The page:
Google used to rely primarily on plain text and backlinks to determine ranks in its early days. Google search has evolved into a robust product with a variety of algorithm changes aimed at promoting content and results that are relevant to a user’s needs. That is the reason understanding search intent in SEO has become super important for SEO professionals.
SEO is a measurable entity. It is measured on ranking, traffic gained by a website, search volume for a particular keyword, and sales or conversions that take place on the website. A business owner will want to rank higher on Google and see an increase in their organic traffic that will generate sales and provide them with leads. These can be achieved by keeping track of the metrics mentioned above.
However, the most important thing that comes before all these measurable entities is the selection of the right keywords. To choose the right keywords, SEO professionals generally tend to look at search volume and ignore to understand the search intent of a keyword. The content should satisfy the user intent as well as be relevant to the search query for it to rank.
Search users can be divided into two categories:
- Specific – Specific users are those who are precise about their search and do not deviate.
- Exhaustive – Exhaustive search users are those who research a lot and get into the depth of the topic.
Search engines are continuously trying to improve their understanding of search intent.
Search engines like Google divide the relevancy of keywords into three categories:
- Fully relevant – Those keywords that match exactly with the search query.
- Partially relevant – Those keywords whose search intention is not clear but match with part of the search query.
- Keywords with multiple meanings – These are the queries that do not tell search engines what the user is actually looking for. For example, queries like “apple”, it can be related to a fruit or mobile device.
To answer such keywords with more than one meaning, search engines follow the query interpretation method.
What is query interpretation?
When a user enters a keyword that does not convey the correct intent of the search or confuses the search engine, search engines try to interpret the meaning of the keyword to provide the best possible results to the search query. Query interpretation is of 3 types.
- Dominant type of interpretation – This is the interpretation which the majority of the users mean when they put in a query, something similar to exact match type.
- Common type of interpretation – This interpretation is when the search engine is not clear about the query. Search engines try to provide results based on common interpretations that they can make and provide varying results, similar to our previous example of “Apple.”
- Minor type interpretation – Queries that have less frequent meanings, which are generally location-specific can be termed as minor interpretations.
Now that we know about search user categories, keyword relevancy categories, and query interpretations; it is time to understand the search intent. Search intent is divided into transactional, informational, and navigation queries.
When a user types in a “do” query, they want to take a specific action, such as buying a product or reserving a service. These are crucial for e-commerce websites, as a consumer may be searching for a specific brand or item. The purchases or bookings are made online, hence the transactional element is present in such queries. These are called transactional queries.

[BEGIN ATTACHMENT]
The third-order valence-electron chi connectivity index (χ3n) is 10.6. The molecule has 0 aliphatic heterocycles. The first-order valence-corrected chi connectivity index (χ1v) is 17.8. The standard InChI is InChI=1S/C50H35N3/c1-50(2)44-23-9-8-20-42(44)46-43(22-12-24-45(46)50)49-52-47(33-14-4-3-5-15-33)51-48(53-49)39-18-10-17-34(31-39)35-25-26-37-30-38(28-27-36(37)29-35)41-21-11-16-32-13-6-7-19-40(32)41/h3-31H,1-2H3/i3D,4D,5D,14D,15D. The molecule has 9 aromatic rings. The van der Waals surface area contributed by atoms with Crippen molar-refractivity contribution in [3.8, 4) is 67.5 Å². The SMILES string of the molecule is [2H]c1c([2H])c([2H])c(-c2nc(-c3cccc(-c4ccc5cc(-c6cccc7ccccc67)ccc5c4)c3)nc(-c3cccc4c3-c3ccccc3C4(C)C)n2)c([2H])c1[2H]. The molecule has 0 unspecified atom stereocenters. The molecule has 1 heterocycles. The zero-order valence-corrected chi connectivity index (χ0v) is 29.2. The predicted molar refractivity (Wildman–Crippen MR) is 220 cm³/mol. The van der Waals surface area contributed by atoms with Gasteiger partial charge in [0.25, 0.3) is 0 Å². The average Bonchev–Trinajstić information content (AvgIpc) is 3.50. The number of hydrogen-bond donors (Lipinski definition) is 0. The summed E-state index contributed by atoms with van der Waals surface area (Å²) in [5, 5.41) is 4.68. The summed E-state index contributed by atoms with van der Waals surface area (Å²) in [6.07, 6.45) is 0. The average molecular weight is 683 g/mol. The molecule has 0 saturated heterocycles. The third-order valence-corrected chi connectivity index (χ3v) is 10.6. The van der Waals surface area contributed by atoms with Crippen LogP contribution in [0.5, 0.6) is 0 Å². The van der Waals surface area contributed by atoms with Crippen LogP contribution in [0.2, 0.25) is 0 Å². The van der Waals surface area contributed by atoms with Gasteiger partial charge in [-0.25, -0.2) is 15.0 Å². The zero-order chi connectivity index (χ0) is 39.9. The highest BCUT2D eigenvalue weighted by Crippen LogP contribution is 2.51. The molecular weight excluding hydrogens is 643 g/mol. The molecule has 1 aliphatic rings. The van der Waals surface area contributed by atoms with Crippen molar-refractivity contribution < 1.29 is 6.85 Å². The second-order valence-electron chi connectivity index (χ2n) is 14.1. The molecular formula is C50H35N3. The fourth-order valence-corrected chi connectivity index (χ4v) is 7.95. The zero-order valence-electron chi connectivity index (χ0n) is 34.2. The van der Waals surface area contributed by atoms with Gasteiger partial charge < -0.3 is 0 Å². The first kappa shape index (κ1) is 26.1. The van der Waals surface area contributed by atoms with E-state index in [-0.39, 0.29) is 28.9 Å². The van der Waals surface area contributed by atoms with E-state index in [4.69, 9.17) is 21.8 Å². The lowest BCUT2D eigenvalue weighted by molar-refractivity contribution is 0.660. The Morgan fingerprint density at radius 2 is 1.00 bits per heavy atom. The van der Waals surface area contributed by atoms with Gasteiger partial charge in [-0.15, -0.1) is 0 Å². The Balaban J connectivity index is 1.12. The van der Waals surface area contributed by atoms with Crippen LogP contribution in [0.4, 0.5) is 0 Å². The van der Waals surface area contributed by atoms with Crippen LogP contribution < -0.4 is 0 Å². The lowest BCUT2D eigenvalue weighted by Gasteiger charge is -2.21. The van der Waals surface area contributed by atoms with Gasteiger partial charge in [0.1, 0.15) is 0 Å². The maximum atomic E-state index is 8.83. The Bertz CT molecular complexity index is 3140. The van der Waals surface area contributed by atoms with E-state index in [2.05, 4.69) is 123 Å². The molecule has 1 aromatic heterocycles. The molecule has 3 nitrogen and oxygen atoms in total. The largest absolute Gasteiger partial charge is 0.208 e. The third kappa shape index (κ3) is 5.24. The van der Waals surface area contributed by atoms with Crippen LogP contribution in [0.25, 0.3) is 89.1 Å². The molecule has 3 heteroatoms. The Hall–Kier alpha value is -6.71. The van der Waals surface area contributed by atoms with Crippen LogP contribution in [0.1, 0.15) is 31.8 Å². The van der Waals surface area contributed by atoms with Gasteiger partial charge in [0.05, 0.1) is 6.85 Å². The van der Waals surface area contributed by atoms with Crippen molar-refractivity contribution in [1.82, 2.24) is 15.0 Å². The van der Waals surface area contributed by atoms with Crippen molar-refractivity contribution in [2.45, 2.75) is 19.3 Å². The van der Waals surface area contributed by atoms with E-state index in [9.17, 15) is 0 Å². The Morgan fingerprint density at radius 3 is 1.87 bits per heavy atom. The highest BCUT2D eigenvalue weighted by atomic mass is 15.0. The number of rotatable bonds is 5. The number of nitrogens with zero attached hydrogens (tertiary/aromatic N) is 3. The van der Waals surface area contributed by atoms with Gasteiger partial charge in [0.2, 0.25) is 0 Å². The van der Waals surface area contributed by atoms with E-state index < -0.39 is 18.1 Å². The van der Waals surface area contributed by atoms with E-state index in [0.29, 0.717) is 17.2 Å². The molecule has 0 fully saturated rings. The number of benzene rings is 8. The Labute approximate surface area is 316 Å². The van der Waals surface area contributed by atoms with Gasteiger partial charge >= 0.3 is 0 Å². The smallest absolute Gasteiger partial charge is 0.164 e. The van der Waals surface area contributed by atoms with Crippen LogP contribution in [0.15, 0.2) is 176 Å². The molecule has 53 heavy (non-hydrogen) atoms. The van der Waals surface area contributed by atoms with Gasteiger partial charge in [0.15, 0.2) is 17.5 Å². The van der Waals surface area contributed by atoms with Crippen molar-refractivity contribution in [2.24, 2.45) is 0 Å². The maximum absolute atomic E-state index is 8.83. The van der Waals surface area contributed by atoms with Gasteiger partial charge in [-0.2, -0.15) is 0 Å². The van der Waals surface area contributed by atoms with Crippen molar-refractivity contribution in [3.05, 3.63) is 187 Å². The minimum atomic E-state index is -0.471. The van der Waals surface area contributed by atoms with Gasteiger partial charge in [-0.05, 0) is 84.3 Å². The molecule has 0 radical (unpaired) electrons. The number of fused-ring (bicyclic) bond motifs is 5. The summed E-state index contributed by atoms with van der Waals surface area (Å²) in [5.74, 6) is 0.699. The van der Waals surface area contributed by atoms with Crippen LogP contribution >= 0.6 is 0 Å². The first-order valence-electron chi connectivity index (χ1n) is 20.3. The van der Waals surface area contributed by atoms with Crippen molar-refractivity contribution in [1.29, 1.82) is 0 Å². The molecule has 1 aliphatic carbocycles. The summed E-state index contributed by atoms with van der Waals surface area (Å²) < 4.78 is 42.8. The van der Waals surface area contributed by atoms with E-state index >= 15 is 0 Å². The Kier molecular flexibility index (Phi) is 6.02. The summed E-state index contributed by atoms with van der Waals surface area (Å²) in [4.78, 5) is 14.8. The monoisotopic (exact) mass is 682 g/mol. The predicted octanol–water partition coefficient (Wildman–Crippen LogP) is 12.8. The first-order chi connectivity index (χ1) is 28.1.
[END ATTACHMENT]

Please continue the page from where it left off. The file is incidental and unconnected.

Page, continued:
These queries are in which the user wants to learn more about a specific topic. Words such as “know” or “know more about” are used in such queries. Nowadays, these queries relate a lot to micro-moments. This is because of the use of smartphones with internet connections. Whenever a user wants some instant information immediately and a search is done with this intent, it is called micro-moment queries. For example, checking gold or stock rates. Informational queries can range from simple to complex questions. Product research which is done before the transactional query also falls under the category of the informational query. Informational queries are given special attention by google because they provide value to customers, whereas transactional queries help businesses. So to grow your business, it is important to give customers information about your products or services using these informational intent keywords.
Navigational queries are brand-oriented where a user wants to visit a specific website to know more about the brand or business.
Other factors which SEO professionals need to keep in mind along with these search intentions are:
- Featured snippets can help boost SEO. Appearing in featured snippet does not mean your website will drive a lot of traffic, but it increases the click through rate and introduces you to new users.
- Understand the buyer journey. It is important to know how a person searches and where they are on their buyer journey.
- Search intent is not constant, it keeps changing. As search intent changes, search results also change. Based on user searches, transactional queries can change into informational and vice versa. This depends on the situation and the surrounding environment.
- Machine learning is improving over time, and when combined with other algorithm changes, it has the potential to alter search results pages.
In conclusion, understanding searcher intent is one of the most important aspects of SEO. By understanding what users are looking for, you can better optimize your content and website to meet their needs. Additionally, incorporating user intent into your SEO strategy can help you to improve your rankings and drive more traffic to your website.